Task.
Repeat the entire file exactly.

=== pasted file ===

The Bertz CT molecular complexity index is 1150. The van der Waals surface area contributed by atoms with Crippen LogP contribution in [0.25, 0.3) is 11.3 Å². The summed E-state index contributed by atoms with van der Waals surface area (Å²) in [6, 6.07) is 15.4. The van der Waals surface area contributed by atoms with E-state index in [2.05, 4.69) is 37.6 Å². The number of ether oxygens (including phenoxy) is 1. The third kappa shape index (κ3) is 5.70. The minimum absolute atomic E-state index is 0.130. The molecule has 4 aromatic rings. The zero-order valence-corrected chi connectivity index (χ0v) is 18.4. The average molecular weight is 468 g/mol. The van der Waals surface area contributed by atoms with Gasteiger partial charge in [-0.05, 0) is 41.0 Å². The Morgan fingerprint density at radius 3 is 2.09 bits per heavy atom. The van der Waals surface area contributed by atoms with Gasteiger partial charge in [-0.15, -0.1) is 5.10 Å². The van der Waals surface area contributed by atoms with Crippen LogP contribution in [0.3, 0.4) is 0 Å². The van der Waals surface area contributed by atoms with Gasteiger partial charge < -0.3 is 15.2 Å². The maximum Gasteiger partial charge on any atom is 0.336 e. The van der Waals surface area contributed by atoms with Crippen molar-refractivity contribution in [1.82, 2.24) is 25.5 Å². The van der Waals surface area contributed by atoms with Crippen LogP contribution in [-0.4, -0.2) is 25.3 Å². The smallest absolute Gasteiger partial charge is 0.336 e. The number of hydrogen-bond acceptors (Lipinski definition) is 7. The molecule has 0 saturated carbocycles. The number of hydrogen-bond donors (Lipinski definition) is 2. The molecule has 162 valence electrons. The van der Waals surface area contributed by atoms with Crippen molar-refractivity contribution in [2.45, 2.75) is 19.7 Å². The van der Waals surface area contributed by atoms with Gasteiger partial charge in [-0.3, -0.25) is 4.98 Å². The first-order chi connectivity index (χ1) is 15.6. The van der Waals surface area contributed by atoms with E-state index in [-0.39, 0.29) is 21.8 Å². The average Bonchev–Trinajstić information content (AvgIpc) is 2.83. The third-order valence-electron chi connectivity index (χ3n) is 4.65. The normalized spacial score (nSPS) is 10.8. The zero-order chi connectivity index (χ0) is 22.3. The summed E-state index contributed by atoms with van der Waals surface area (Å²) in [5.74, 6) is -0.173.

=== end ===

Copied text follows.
The Bertz CT molecular complexity index is 1150. The van der Waals surface area contributed by atoms with Crippen LogP contribution in [0.25, 0.3) is 11.3 Å². The summed E-state index contributed by atoms with van der Waals surface area (Å²) in [6, 6.07) is 15.4. The van der Waals surface area contributed by atoms with E-state index in [2.05, 4.69) is 37.6 Å². The number of ether oxygens (including phenoxy) is 1. The third kappa shape index (κ3) is 5.70. The minimum absolute atomic E-state index is 0.130. The molecule has 4 aromatic rings. The zero-order valence-corrected chi connectivity index (χ0v) is 18.4. The average molecular weight is 468 g/mol. The van der Waals surface area contributed by atoms with Gasteiger partial charge in [-0.05, 0) is 41.0 Å². The Morgan fingerprint density at radius 3 is 2.09 bits per heavy atom. The van der Waals surface area contributed by atoms with Gasteiger partial charge in [-0.15, -0.1) is 5.10 Å². The van der Waals surface area contributed by atoms with Crippen LogP contribution in [0.3, 0.4) is 0 Å². The van der Waals surface area contributed by atoms with Gasteiger partial charge < -0.3 is 15.2 Å². The maximum Gasteiger partial charge on any atom is 0.336 e. The van der Waals surface area contributed by atoms with Crippen molar-refractivity contribution in [1.82, 2.24) is 25.5 Å². The van der Waals surface area contributed by atoms with Crippen LogP contribution in [-0.4, -0.2) is 25.3 Å². The smallest absolute Gasteiger partial charge is 0.336 e. The number of hydrogen-bond acceptors (Lipinski definition) is 7. The molecule has 0 saturated carbocycles. The number of hydrogen-bond donors (Lipinski definition) is 2. The molecule has 162 valence electrons. The van der Waals surface area contributed by atoms with Crippen molar-refractivity contribution in [2.45, 2.75) is 19.7 Å². The van der Waals surface area contributed by atoms with Gasteiger partial charge in [-0.3, -0.25) is 4.98 Å². The first-order chi connectivity index (χ1) is 15.6. The van der Waals surface area contributed by atoms with E-state index in [-0.39, 0.29) is 21.8 Å². The average Bonchev–Trinajstić information content (AvgIpc) is 2.83. The third-order valence-electron chi connectivity index (χ3n) is 4.65. The normalized spacial score (nSPS) is 10.8. The zero-order chi connectivity index (χ0) is 22.3. The summed E-state index contributed by atoms with van der Waals surface area (Å²) in [5.74, 6) is -0.173.